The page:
Otherwise known to his mother as Maxwell, Lethal Bizzle is one of the biggest Grime artists to come out of London since the scene began. As well as having an amazing music career, Lethal Bizzle has made cameos in films, worked with some of the best rappers and is soon going to be supporting the one and only 50 Cent on tour. We spoke to him about all things music and er… Judy Dench!?
What have you been up to?
I’ve just been releasing loads of music. I released a single in April with Mr Eazi, Mavado and Zie Zie called 'Flex' which is a remix. Before that, I released an EP with Skepta called I win. So I’ve just been putting out music basically.
Tell us about your single 'Don’t Believe You'?
It’s a message for this new generation and it’s trying to portray things that are not actually real. And I just think it’s quite wrong I feel. The way that people are manipulating their social media. They are giving off the wrong signals to people watching and people feel like “Okay, they’ve got this much money, ah he’s got this car, he’s got that.” And I just wanted to put the message across that you know Instagram is just a part of your life. Don’t over-do it to make it look like it’s all rosy.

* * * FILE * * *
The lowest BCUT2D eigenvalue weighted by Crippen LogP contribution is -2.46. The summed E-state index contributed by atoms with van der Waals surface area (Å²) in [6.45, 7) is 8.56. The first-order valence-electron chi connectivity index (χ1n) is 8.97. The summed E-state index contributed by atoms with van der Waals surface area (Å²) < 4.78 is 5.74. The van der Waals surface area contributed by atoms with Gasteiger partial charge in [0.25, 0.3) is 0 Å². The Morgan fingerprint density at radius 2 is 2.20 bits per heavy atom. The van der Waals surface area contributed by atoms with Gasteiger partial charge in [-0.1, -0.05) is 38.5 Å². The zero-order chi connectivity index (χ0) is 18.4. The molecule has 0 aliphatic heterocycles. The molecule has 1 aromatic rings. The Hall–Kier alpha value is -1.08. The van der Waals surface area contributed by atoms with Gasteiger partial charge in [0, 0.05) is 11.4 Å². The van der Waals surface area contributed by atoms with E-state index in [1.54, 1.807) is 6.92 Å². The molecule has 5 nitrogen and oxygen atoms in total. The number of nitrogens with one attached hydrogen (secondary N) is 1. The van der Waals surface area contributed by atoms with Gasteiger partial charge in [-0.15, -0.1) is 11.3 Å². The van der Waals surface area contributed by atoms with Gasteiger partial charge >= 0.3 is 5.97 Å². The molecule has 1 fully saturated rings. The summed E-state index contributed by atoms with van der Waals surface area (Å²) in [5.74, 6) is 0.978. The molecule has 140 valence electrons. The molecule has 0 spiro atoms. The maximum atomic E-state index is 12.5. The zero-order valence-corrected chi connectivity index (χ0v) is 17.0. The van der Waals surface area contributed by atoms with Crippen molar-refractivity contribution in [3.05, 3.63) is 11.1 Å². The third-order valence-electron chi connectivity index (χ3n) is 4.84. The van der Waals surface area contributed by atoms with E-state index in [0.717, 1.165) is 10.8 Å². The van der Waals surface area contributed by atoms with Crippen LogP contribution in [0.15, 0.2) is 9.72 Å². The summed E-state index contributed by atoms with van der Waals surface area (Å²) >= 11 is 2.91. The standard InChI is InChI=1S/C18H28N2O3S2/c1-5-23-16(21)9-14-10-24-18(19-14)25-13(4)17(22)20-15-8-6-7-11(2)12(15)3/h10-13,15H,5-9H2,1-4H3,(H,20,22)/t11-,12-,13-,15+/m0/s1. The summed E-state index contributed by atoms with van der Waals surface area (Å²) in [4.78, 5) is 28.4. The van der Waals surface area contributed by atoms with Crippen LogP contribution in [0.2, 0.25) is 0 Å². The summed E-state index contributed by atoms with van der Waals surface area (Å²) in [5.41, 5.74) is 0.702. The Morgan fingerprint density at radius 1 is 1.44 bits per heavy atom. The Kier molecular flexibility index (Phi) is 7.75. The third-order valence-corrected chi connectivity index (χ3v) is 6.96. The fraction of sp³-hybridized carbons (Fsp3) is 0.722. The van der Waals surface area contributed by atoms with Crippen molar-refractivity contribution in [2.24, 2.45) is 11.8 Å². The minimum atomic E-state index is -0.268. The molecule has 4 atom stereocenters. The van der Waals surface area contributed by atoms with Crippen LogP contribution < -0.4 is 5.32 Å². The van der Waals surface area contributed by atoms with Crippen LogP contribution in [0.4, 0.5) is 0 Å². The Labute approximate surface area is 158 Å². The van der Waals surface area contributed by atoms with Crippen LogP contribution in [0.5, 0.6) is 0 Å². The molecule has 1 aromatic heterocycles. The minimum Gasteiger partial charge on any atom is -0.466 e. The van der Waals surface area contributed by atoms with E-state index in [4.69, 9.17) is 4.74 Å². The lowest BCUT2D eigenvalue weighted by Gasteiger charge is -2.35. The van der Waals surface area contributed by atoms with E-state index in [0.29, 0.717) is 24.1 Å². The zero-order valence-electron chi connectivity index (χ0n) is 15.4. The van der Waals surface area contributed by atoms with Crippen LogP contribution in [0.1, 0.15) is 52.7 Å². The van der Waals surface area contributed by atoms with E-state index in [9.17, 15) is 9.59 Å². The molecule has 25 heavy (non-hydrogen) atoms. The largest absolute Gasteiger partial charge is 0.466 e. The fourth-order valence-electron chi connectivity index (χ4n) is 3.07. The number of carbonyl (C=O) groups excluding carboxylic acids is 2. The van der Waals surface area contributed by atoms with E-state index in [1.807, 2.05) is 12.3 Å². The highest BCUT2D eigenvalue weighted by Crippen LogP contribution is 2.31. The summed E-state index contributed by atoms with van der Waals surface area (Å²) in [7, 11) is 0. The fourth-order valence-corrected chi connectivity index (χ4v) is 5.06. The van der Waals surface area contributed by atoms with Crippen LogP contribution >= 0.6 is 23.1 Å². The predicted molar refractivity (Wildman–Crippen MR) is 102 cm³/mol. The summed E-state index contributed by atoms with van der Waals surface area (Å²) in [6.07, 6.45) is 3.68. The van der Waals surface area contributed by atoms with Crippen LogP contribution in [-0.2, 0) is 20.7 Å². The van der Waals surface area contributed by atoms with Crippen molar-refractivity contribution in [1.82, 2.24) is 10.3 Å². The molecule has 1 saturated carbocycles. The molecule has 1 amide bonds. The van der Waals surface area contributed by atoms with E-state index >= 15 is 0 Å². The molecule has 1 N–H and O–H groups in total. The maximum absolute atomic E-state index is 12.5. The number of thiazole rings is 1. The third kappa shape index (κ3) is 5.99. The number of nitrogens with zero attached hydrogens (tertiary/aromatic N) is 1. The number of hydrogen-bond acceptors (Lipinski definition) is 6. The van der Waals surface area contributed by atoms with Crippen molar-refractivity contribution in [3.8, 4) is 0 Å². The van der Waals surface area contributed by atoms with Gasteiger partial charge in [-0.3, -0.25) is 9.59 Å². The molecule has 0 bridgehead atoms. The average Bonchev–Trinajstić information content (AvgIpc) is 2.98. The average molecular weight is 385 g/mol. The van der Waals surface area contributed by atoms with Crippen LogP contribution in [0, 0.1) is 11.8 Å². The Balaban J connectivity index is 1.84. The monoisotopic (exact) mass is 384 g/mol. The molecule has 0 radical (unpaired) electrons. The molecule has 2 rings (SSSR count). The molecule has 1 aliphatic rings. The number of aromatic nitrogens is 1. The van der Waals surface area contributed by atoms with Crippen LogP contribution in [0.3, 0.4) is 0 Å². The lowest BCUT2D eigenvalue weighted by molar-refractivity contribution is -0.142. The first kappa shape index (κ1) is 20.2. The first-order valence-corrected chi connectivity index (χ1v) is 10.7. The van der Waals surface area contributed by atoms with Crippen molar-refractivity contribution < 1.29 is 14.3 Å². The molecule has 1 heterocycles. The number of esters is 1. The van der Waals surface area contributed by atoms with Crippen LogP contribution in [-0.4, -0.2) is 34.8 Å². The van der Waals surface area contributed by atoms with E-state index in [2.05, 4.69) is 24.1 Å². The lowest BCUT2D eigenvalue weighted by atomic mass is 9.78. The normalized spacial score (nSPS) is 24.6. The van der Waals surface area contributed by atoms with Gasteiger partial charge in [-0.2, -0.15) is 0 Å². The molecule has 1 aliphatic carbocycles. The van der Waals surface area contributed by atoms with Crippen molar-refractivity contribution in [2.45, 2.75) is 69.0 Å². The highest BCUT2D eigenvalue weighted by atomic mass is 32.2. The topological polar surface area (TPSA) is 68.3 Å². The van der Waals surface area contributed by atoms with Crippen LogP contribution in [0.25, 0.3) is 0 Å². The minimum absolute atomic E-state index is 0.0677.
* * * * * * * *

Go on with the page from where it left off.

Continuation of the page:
In the video, you are stamping on the faces of politicians. Is it political as well?
Yeah, I threw that in there as well because I felt like it was quite relevant to the song title. The Tories are lying all the time and it has been quite an eventful few years for this country and the events that have happened, like Brexit, and I just don’t believe them anymore. I never believe a politician anyway, they just keep lying. Most recently was Grenfell, they are coming out and not telling people the truth, so I thought it would be a good little prop just to have them in there.
Do you think that Grime, and music in general, play an important part in today’s politics? Particularly thinking about Jeremy Corbyn’s’ involvement with the Grime scene.
There’s a real identity for the youth when it comes to Grime music and influence, and a lot of these kids’ heroes who are in music are either from this scene or the scene just evolves from us. The kids and the youth are the future of our country and Jeremy Corbyn knew that which is why he tried to tap into that to try and speak to the youth. Because of the culture that they are from and what they’re into, as much as he tried, it’s always going to be hard for a politician to speak to the youth in areas like where I’m from because they’re not from these areas, but I think it’s quite smart for him to do that. How genuine it is, I don’t know, but it’s a good sign for him to acknowledge that people from his day and age listen to a totally different genre of music, now it’s a new age, everything evolves, and I think it’s good that he’s acknowledged that.